A Scientific Turn in the Genre of How-to Fiction Writing Manuals?
|Druh||Článek v odborném periodiku (nerecenzovaný)|
|Fakulta / Pracoviště MU|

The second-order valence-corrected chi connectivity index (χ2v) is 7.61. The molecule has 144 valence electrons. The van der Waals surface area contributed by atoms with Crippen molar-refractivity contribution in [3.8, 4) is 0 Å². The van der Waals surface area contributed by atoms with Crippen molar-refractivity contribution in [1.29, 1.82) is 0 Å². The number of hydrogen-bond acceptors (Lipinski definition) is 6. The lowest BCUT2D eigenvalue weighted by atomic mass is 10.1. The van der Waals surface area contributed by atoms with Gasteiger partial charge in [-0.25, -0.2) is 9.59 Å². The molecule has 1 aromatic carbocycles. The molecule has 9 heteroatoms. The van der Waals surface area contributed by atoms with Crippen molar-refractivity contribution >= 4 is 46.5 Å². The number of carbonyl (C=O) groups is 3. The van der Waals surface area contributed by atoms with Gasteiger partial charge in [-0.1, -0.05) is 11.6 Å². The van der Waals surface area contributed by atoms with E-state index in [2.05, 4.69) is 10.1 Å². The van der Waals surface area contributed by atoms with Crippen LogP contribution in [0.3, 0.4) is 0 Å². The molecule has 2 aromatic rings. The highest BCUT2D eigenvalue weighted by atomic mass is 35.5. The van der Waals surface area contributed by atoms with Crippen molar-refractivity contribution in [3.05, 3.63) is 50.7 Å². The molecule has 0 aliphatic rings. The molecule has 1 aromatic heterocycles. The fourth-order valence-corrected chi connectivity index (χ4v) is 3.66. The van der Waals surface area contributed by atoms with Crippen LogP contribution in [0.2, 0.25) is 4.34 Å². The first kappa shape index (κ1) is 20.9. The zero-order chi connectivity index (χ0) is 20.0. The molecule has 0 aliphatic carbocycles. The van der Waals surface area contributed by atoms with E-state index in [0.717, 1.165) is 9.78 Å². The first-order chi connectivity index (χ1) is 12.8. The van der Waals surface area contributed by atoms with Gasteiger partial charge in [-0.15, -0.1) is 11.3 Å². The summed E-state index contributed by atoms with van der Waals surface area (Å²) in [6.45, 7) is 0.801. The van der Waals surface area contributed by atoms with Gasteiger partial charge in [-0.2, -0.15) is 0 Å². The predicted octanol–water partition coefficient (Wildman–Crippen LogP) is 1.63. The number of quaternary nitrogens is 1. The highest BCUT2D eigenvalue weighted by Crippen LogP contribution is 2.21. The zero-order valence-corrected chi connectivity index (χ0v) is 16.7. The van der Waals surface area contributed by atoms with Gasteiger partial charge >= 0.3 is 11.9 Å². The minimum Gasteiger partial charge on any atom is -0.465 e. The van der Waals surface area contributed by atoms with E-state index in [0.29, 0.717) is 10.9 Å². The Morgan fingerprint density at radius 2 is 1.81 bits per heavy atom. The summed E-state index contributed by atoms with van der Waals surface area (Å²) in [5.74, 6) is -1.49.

|Popis||The last two years have seen the publication of two books in the genre of how-to fiction writing manuals that use science both as a selling point and as a genuine analytical paradigm. The Science of Storytelling by Will Storr and The Science of Screenwriting by Paul Joseph Gulino and Connie Shears use insights from the cognitive sciences and evolutionary psychology, while retaining their practical, how-to character. This review article goes through some of the main clusters of advice shared by the two books, dealing with information processing, attention allocation, the implications of human sociality for fiction, and story structure, while fitting their takes on these issues within the fields of biocultural criticism and cultural evolution. Despite containing occasional flaws and confusions about theory common in pioneering works, these books could be harbingers of change for the genre and an important step in the bottom-up infusion of biocultural theory into literary studies.|